A proper marketing plan is much more than a list of colour-coded activities time-stamped with a proposed launch date. It should include the following:

    1. Insight – Why is the planned activity the right activity?
    2. Investment – What is being spent in terms of money, people and time to ensure success?
    3. Alignment – How will the activity achieve the organisation’s commercial and strategic goals?
    4. Adaptability – How is change communicated and what is its impact on big-picture outcomes?
    5. Collaboration – How are stakeholders, team members and suppliers brought together to do and review the work?
    6. Accountability – What work was actually done, and what was the impact?

    Effective marketing planning can be transformational for an entire business. One of the costliest aspects of the marketing function for any organisation is executive churn; and according to LinkedIn, marketing staff turn over faster than any other function at 17% per year.

    CMOs themselves change jobs every three to four years: so where does that leave the corporate memory of what has worked, and what hasn’t, in marketing? Typically marketing activity stagnates while new people are hired, creating a marketing vacuum that costs companies dearly in terms of lost opportunity and momentum.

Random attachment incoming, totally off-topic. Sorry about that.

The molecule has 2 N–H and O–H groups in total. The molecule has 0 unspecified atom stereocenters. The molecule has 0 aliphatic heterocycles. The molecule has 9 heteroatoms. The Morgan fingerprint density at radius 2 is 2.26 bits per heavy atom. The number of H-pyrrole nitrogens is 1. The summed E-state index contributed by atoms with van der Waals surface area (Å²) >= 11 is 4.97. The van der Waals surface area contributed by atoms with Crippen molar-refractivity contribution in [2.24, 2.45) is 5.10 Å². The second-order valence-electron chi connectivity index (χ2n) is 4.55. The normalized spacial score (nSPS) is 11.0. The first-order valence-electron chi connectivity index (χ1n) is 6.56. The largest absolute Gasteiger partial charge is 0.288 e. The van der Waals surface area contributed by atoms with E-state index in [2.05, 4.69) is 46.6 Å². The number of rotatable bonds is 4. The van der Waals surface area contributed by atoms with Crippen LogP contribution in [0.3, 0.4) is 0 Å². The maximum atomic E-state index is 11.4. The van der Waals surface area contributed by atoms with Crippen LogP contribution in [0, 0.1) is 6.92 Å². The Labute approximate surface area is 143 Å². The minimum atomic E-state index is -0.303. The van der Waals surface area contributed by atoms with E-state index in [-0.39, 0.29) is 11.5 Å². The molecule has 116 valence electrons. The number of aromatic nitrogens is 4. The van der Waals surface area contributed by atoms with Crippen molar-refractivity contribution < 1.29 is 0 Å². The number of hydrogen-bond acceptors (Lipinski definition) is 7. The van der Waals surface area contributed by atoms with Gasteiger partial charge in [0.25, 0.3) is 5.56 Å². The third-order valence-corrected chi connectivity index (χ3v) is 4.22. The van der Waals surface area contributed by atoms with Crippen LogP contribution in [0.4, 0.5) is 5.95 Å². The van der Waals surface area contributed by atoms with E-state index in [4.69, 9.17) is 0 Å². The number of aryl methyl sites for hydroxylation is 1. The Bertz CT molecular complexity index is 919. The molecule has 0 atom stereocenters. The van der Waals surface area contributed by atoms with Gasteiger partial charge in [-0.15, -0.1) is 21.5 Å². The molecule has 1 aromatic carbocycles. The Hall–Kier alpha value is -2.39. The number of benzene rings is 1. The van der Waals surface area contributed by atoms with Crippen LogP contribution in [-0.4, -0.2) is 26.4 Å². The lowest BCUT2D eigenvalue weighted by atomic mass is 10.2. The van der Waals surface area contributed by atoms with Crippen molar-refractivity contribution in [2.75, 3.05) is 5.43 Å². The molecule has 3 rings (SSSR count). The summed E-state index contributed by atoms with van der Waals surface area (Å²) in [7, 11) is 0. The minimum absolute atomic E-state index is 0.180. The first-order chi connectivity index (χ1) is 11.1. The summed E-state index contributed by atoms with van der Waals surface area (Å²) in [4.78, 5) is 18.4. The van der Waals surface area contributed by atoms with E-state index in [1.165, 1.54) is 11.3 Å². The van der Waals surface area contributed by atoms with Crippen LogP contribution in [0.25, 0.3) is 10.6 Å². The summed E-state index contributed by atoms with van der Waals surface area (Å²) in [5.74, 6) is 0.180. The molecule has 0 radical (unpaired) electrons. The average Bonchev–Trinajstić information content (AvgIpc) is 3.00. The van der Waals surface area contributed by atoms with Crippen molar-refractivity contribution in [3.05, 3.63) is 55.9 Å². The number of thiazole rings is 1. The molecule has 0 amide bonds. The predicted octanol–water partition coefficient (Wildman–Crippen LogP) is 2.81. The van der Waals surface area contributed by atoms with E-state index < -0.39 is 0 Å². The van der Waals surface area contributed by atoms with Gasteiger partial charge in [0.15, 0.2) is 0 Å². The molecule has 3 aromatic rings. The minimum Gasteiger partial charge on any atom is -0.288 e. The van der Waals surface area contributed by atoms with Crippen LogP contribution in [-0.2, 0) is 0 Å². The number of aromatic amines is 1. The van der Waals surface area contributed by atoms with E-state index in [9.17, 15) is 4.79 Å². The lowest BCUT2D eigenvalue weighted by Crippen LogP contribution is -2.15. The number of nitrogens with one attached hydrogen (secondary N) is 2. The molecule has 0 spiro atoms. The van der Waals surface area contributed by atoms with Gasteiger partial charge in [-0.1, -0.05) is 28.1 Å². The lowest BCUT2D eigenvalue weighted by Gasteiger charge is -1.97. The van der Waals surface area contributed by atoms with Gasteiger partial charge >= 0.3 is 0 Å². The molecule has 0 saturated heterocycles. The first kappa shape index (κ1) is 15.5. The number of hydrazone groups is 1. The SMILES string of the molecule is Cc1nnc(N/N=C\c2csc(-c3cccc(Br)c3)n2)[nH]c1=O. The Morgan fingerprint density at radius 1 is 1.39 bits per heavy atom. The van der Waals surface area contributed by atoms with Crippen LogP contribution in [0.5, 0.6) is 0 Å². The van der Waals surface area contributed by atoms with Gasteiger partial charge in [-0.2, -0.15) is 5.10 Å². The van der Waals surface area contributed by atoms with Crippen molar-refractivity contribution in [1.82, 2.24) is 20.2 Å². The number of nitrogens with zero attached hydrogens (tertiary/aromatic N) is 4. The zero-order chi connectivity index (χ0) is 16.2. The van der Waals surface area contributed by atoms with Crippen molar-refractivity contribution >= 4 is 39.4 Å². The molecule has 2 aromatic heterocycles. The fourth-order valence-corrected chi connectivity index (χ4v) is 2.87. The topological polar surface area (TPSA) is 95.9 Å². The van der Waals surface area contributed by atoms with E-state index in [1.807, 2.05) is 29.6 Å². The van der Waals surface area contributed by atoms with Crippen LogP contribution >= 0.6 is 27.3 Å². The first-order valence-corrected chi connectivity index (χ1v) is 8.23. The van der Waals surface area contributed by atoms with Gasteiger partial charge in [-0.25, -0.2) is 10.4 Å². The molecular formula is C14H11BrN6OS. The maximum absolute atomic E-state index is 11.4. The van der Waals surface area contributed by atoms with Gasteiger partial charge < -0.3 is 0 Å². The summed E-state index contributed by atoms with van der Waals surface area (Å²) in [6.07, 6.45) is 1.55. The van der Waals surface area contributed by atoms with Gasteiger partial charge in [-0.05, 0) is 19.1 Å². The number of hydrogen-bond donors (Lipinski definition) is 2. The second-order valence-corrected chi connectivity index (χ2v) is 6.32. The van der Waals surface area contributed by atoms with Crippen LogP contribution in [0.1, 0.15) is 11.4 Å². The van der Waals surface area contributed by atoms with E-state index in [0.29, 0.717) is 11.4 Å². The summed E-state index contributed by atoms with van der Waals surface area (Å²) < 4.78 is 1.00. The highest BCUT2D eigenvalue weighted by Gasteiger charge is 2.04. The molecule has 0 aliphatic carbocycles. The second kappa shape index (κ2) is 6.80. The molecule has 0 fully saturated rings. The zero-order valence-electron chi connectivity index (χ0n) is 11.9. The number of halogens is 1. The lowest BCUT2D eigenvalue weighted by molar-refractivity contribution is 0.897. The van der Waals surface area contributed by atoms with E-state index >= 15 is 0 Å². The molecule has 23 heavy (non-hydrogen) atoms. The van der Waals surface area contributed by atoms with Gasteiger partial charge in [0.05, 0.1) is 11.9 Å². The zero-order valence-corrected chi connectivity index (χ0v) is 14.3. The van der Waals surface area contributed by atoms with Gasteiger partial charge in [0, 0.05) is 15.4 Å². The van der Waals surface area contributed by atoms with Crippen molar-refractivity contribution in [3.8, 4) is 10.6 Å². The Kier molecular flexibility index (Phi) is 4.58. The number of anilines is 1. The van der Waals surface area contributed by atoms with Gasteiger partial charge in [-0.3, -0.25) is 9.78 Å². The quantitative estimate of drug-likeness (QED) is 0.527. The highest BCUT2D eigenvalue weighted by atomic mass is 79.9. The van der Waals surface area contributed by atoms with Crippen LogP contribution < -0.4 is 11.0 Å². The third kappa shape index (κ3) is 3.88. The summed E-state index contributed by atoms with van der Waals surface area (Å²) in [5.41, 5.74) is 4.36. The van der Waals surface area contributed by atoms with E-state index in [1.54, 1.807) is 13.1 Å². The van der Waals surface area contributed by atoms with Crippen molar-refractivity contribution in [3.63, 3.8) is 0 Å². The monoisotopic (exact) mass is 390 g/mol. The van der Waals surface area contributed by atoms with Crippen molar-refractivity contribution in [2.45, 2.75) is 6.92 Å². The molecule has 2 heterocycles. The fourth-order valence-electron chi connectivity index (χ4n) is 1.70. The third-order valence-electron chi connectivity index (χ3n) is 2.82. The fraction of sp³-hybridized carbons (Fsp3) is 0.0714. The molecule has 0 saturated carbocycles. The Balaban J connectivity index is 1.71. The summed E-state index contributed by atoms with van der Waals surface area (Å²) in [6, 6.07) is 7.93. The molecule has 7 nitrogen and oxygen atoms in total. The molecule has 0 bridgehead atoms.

But a plan that is accessible across an organisation – including by the COO and the CFO — means valuable corporate knowledge is stored and retained – saving millions and protecting current and future profits. There needs to be a mindset shift within organisations to achieve this – one requiring the change management needed if people and processes are to be reviewed and streamlined against an overarching marketing activity plan.

    In short, without the signposts, collaboration and direction that a proper marketing plan provides, you’re wasting not only your own creative energy, but your team’s time and your company’s money.

    This article first appeared as ‘Prepare to be productive’ in Catalyst, the magazine for the Chartered Institute of Marketing.
    Simple’s intelligent Marketing Resource Management platform can help your marketing team plan better. Reach out to one of our friendly consultants for more information.